When societies are organised as armies, the leaders usually wear military uniforms. Hitler wore a uniform. So did Stalin. So did Mao. So did Fidel Castro. When Kim Jung Un met Donald Trump in Singapore last week, he was wearing a military uniform, although it was one that was devoid of any insignia of his rank as coommander-in-chief of North Korea. And Donald Trump was also wearing a business suit which was also a kind of uniform (has anyone ever seen Donald Trump wearing anything else?).

So all societies are always oscillating (and oscillating rather wildly) between civilian freedom and military constraint. And I’ve been lucky enough to live the entirety of my life in a condition of civilian freedom. For I was born not long after the end of WW2, and grew up in a Britain which was gradually demobilising (food rationing was ended in 1954, and compulsory national service was ended in 1960). One might say that the 1960s were something of revolt against military discipline (you wore long hair and beads). But now, with smoking bans (and any number of other creeping bans) we’re effectively seeing the gradual re-militarising of society. We’re all being told to obey orders. We’re all being brought slowly back under control. We may as well all be being inducted back into a military command structure. Soon we might all start to have to wear uniforms, with the insignia of our various different ranks somewhere on them. Do they think that another war is coming?

In Russia, Vladimir Putin has been telling (November 2017) Russians to prepare for war:


These days, it’s hard to tell what’s fake news and what isn’t, so maybe it isn’t true. But with trade wars breaking out everywhere, the world is beginning to look a lot like it was in the 1930s, prior to the outbreak of WW2. And the USA is almost in a state of civil war since the shock election of Donald Trump. There’s an intense power struggle going on. And Trump is surrounded by military men (General Mattis, General Kelly, General Flynn, Admiral Rogers, to name just a few) in ways that neither Barack Obama or Hillary Clinton ever were.

What’s certain is that the state of the world in 2018 is far less stable than it was 10 or even 20 years ago. Everything is in flux. And anything might happen next. We might well suddenly find ourselves all caught up in a colossal global war, much like that into which the world descended very, very suddenly between July and August 1914, without anyone really wanting it.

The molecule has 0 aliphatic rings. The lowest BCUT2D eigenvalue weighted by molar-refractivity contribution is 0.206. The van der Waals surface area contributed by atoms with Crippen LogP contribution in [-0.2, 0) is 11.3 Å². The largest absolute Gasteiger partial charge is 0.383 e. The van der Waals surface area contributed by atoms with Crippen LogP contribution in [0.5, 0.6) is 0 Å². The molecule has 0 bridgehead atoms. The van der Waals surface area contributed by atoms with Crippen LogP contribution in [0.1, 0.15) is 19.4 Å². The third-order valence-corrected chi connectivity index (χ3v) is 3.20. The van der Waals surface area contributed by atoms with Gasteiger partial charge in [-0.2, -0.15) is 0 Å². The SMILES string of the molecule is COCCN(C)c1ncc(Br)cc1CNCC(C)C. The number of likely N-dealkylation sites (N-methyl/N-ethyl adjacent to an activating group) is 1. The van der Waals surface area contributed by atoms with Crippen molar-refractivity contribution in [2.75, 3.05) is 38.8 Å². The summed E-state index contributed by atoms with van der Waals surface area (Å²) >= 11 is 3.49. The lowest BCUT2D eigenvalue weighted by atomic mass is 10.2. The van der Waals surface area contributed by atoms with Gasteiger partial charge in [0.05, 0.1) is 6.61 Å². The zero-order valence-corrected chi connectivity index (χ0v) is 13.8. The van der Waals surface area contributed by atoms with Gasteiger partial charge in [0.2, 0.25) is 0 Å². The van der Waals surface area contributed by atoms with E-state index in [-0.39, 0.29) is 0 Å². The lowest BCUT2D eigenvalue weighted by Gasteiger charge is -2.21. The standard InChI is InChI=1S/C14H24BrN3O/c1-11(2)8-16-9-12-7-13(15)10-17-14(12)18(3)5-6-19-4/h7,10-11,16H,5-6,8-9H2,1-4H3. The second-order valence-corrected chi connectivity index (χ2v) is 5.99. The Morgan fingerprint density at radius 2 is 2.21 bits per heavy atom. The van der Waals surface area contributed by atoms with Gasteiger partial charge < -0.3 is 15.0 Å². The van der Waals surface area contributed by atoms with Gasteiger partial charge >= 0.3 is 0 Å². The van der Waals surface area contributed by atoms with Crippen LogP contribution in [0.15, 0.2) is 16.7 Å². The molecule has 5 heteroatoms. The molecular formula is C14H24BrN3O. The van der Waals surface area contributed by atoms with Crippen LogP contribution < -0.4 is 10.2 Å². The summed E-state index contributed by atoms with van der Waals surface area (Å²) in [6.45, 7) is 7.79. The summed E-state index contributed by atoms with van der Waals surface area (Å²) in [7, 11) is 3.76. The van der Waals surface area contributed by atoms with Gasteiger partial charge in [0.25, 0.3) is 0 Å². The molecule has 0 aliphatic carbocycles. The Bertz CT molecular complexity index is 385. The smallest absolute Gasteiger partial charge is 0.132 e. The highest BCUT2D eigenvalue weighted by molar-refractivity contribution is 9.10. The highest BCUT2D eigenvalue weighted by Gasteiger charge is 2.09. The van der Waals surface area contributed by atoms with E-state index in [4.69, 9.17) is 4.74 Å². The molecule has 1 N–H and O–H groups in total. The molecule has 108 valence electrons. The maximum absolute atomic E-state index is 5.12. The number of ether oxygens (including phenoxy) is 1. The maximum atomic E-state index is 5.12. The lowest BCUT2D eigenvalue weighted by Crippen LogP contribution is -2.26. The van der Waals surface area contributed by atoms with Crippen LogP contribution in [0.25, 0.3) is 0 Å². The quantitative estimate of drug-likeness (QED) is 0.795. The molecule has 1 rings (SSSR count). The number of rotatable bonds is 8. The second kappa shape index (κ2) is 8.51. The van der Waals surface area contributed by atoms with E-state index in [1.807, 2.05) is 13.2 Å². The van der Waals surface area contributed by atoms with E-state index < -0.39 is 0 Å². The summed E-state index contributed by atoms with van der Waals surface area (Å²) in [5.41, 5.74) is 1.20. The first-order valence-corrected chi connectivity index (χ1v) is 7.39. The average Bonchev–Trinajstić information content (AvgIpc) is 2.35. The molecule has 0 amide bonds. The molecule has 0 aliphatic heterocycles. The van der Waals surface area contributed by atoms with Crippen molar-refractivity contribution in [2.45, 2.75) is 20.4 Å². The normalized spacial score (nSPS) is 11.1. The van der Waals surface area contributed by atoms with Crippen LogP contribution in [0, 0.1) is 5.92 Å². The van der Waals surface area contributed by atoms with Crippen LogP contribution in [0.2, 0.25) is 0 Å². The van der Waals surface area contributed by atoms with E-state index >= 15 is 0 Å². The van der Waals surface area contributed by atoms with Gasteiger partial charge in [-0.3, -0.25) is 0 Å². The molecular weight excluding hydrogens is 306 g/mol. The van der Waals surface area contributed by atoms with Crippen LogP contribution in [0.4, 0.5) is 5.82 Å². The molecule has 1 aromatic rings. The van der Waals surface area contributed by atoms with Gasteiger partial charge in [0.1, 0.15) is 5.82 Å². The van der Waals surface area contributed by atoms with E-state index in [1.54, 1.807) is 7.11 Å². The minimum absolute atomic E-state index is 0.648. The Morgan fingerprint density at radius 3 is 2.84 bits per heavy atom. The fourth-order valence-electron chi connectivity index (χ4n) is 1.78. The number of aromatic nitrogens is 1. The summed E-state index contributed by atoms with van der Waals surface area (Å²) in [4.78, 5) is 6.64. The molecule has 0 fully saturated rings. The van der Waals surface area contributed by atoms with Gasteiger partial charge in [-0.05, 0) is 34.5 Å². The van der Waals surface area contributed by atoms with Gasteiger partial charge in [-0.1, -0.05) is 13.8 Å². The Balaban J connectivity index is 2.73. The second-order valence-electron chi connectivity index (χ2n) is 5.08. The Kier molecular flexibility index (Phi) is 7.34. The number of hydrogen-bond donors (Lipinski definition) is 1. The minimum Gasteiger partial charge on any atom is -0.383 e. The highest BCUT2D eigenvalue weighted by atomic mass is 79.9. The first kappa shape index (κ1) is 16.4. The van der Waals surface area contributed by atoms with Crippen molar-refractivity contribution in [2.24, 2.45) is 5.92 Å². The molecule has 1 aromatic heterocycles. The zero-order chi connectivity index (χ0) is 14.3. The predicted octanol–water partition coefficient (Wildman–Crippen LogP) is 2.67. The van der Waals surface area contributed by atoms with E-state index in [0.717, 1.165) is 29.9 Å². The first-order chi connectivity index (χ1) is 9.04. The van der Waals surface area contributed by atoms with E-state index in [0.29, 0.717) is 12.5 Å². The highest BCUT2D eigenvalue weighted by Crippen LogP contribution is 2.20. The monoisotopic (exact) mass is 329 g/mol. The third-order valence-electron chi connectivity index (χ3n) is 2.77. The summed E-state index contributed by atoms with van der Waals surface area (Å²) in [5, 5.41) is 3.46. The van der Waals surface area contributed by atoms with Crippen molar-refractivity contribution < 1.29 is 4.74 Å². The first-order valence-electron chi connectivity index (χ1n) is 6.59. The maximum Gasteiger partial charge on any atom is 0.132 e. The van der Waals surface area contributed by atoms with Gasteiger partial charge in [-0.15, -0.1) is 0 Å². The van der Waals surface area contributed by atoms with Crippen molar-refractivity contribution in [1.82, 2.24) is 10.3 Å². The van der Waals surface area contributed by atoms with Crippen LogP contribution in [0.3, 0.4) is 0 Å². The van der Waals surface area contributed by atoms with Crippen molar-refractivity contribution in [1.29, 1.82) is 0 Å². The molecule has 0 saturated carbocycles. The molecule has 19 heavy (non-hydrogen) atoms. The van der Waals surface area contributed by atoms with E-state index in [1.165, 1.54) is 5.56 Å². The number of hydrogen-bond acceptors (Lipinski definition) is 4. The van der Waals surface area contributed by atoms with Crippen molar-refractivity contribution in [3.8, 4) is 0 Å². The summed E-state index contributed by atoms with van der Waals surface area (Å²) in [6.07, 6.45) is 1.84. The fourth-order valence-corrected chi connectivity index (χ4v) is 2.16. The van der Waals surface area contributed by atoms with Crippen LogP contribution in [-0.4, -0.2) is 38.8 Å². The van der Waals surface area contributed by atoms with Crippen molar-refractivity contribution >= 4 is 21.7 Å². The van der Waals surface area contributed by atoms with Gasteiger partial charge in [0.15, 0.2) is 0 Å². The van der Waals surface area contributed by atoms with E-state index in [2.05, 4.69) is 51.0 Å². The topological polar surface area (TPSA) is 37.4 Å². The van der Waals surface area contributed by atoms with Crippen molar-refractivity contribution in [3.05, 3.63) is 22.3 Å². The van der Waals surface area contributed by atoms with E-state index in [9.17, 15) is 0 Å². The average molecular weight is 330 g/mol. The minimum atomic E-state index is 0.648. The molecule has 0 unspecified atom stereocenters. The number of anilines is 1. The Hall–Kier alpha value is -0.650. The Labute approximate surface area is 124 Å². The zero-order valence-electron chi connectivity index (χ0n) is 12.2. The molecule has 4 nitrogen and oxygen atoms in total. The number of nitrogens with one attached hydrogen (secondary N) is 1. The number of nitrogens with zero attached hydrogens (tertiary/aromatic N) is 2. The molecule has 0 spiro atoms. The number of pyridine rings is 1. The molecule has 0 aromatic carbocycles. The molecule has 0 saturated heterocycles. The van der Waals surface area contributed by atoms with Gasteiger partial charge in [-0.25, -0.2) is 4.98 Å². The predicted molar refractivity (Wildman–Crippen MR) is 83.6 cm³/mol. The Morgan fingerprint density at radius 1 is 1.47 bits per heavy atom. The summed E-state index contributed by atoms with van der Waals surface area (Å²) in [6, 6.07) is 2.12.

And all these smoking bans and alcohol and food restrictions have absolutely nothing to do with health, but everything to do with control within a military command structure in which luxuries like tobacco and alcohol and meat and sugar will be very scarce, and perhaps even non-existent.

About Frank Davis

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8 Responses to Civilian Freedom and Military Constraint

  1. RdM says:

    “The value of tobacco is best understood when it is the last you possess and there is no chance of getting any more.”
    Otto von Bismarck

  2. Mark Jarratt, Canberra, Australia says:

    A worryingly possible scenario given populism and polarisation, with ever increasing intolerance, taxes, bans and regulatory intrusion by the bully surveillance state… I understand Public Health England (still operating in the conceit they are part of the medical profession, not public funded lifestyle control lobbyists) recently announced dietary consumption ‘guidelines’ with total daily Kj/calories set below the official ration during the WW2 Blitz. If true, PHE advocates starving their own citizens. These zealous tunnel vision prodnoses are a deadweight burden…

  3. roobeedoo2 says:

    ‘WHO Classifies “Gaming Addiction” As A Mental Health Disorder’

    I enjoyed the quote from Hilarie Cash, cheerleading for this:

    I think it’s a game-changer, although how quickly the game will change, I don’t know.

    But on a serious note, they’ve gone straight in with a mental health disorder. I told my boys that this would happen…

  4. Smoking Lamp says:

    Prisoners wear uniforms too! The controlling class is enslaving the masses to exert total control and create a global prison without walls.

  5. Lepercolonist says:

    Enjoyed your essay, Frank.

  6. Pingback: War and Peace | Frank Davis